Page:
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Old 06-25-2011, 05:11 AM   #27
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Quote:
Originally Posted by harley View Post
There was a young guy on the Motley Fool early retirement forum who had retired in the late 90s based on a huge profit from Apple stock options. I can't tell you how many times people told him to diversify, but he kept riding that stock. Then came the tech crash, and he announced he had to go back to work. That was the last I ever heard from him, but I think of him often as an object lesson in diversification.

The only thing (IMO) worse than not retiring early would be retiring early then having to go back to work. The stuff of nightmares. <shudder>

I remember the Apple guy and was going to use him as an example.

During the tech boom I lost count of the number of friends of friend, who's multi million in one or two stocks turned into virtually nothing. In the worse case they got hit with AMT taxes and ended up owing more in taxes than the stocks were worth.

In my case and also in the case of CFB (a well known poster on the board), back in 98 roughly 75% of my net worth was tied up in Intel. I made a decision to diversify, although it was modest painful selling stock and watching it more than double in the next year, and triple in mid 2000.
That pains wasn't nearly as bad as pain when the stock went from almost 80 to 20. I jokingly say that is one way to reduce your allocation from a too high 20% to a more acceptable single allocation is to let Mr. Market take care of your problem. But make no mistake it isn't a fun way. Fortunately, I had enough assets due to diversification that I made when the stock was still going up to be able to ride out the dot com bust and the 2008 crash. I know that many of my Intel co workers didn't do so and were pretty devastated. And this is for Dow 30 companies, with revenues and profits. For dot com stock or biotech stock a 10x stock drop is not at all uncommon and can happen with amazing speed.

I am pretty confident that difference in life style for a family having $4 million vs $1 million is much more dramatic than the difference in life style between having $7 million (and probably even $10 million) and $4 million.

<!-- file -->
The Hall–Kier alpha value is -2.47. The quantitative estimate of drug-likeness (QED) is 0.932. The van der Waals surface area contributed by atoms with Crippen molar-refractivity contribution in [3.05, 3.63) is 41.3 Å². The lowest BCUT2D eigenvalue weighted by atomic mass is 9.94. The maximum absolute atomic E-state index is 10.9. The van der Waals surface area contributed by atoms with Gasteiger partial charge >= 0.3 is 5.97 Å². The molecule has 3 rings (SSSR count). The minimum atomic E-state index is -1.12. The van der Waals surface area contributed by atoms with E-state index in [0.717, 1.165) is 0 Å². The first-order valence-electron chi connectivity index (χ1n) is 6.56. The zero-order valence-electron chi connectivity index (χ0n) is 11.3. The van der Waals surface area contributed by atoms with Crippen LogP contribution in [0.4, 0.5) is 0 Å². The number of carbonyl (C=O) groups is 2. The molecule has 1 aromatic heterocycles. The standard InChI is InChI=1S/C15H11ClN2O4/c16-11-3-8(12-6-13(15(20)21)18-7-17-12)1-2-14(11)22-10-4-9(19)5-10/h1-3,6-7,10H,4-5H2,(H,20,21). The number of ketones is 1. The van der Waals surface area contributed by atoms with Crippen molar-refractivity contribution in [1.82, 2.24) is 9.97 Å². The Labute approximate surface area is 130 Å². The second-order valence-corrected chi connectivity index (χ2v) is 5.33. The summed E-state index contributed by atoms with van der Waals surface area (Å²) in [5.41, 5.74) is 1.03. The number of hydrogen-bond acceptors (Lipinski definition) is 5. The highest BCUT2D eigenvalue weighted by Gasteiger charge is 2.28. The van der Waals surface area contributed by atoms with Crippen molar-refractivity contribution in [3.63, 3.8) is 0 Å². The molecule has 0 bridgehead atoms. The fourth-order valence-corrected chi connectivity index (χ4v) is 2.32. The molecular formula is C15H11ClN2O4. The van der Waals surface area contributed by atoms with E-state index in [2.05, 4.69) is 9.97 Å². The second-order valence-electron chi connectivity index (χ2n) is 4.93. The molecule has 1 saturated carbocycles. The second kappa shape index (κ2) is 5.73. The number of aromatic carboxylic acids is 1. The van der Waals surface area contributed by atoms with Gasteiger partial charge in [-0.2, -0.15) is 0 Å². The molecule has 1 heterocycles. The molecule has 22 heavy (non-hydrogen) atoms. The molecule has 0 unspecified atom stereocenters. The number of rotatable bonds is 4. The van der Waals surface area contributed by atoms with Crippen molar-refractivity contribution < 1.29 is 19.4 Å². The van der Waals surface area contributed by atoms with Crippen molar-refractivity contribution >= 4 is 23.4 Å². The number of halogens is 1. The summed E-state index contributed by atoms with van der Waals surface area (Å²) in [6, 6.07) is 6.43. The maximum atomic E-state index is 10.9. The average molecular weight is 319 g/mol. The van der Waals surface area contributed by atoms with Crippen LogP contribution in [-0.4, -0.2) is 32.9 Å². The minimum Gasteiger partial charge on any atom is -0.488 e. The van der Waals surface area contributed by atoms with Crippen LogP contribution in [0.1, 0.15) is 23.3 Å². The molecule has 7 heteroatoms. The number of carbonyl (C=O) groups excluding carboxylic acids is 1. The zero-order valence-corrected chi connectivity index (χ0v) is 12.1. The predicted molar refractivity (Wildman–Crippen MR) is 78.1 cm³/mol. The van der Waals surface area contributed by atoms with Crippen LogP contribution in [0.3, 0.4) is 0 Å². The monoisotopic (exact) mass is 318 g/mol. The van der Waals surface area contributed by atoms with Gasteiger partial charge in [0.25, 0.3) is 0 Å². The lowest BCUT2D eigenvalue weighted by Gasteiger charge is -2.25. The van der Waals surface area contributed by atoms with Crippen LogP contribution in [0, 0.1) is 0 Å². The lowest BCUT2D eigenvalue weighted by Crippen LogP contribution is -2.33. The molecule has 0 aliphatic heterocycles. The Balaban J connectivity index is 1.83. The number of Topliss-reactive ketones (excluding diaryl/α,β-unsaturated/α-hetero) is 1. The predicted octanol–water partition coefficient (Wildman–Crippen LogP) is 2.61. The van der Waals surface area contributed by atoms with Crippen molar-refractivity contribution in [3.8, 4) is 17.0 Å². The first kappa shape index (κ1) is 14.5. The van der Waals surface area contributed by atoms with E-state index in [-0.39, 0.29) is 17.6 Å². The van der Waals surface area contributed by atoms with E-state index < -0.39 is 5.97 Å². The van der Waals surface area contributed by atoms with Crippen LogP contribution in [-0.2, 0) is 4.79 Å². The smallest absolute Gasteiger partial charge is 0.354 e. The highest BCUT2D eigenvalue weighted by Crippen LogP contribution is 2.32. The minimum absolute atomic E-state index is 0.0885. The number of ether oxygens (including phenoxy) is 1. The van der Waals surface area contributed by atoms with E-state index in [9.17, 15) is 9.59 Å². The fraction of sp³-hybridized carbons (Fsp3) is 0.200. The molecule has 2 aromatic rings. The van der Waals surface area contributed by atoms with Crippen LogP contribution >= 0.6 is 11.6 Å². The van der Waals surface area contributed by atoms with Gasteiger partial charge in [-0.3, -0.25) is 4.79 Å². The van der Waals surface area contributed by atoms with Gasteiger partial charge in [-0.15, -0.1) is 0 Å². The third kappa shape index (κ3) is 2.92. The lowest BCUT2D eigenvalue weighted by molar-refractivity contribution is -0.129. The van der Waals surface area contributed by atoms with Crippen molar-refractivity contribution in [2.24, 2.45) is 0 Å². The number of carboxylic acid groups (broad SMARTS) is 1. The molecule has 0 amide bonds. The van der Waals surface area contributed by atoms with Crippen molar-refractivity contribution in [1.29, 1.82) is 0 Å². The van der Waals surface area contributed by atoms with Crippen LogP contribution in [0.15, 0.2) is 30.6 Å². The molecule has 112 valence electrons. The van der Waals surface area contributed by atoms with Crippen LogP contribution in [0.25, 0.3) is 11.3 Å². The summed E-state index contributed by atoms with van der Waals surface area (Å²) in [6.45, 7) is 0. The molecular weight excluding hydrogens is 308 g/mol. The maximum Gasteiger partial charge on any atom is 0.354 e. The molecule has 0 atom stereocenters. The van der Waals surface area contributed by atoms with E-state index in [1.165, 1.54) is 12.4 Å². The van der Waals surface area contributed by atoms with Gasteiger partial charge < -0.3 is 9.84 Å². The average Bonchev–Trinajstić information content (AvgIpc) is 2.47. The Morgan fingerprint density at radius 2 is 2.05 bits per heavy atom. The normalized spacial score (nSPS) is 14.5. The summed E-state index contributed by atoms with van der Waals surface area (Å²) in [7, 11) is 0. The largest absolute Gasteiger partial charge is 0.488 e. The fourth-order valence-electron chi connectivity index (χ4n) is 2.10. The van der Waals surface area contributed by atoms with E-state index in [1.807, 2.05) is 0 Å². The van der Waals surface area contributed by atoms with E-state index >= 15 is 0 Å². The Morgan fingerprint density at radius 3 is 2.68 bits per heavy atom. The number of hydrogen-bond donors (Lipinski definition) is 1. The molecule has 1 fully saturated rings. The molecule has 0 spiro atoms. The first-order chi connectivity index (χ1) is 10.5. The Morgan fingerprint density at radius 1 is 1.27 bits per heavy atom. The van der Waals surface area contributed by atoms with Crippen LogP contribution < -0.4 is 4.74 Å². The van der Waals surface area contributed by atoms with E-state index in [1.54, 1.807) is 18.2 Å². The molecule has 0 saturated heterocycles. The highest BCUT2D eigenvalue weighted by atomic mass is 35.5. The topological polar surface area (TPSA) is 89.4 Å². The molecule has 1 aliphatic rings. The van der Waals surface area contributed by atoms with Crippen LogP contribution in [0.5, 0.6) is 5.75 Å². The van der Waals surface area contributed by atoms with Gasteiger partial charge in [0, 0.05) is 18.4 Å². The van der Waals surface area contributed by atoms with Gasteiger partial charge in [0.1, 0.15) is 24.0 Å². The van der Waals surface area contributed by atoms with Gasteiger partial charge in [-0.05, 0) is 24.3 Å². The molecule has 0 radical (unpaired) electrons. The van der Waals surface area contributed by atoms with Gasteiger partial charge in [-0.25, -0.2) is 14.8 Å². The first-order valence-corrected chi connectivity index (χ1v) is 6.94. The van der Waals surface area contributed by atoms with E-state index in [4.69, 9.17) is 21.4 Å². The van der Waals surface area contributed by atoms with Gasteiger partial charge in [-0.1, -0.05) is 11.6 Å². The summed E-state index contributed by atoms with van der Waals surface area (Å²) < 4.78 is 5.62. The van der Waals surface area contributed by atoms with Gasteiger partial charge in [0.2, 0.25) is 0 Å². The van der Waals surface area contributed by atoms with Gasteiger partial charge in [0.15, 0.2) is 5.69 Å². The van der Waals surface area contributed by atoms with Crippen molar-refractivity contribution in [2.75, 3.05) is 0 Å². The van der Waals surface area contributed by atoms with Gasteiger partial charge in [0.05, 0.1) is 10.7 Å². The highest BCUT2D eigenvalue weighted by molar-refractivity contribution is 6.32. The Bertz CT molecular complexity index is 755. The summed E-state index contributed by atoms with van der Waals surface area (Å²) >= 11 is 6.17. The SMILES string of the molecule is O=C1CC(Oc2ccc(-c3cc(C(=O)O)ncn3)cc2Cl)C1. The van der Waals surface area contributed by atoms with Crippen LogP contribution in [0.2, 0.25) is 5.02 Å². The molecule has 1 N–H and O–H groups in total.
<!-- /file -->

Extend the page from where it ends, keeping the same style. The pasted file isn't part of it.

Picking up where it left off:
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Old 06-25-2011, 05:24 AM   #28
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Originally Posted by NEOP

Thanks. No doubt good luck was a big factor. Several years ago I opened the IRA. At the time, I think the limit was just something like 3K a year. And I think I contributed for two years. The story roughly is that I bought 24K shares of a company at 25c, made a few trades over the years to get to 33K shares, and now several years later the shares trade at $3.70, which gives the 122K.
Glad to hear that some are having good fortune in the market. I think all the lazy portfolio managers produced about 6 percent over the last decade.You would have been better off buying treasuries and CDs ten years ago at 7 to 8 %. If you followed the gurus advice, like Bogle. for the past 10 to 20 years, you've gotten nowhere. Such is life in the welfare state! Good luck with your decision.
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Old 06-25-2011, 05:52 AM   #29
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Well, I had to look that up today since I wasn't familiar with the term. From dictionary.com I found

"troll- slang ( intr ) computing to post deliberately inflammatory articles on an internet discussion board".

All I can say is that if I said anything that was perceived as inflammatory, sorry about that - it was unintentional.
Troll includes BS posts intended to stir up a tempest in a tea pot. Your initial post had a few of the hallmarks but the trend of the thread would lead one to conclude that you are for real.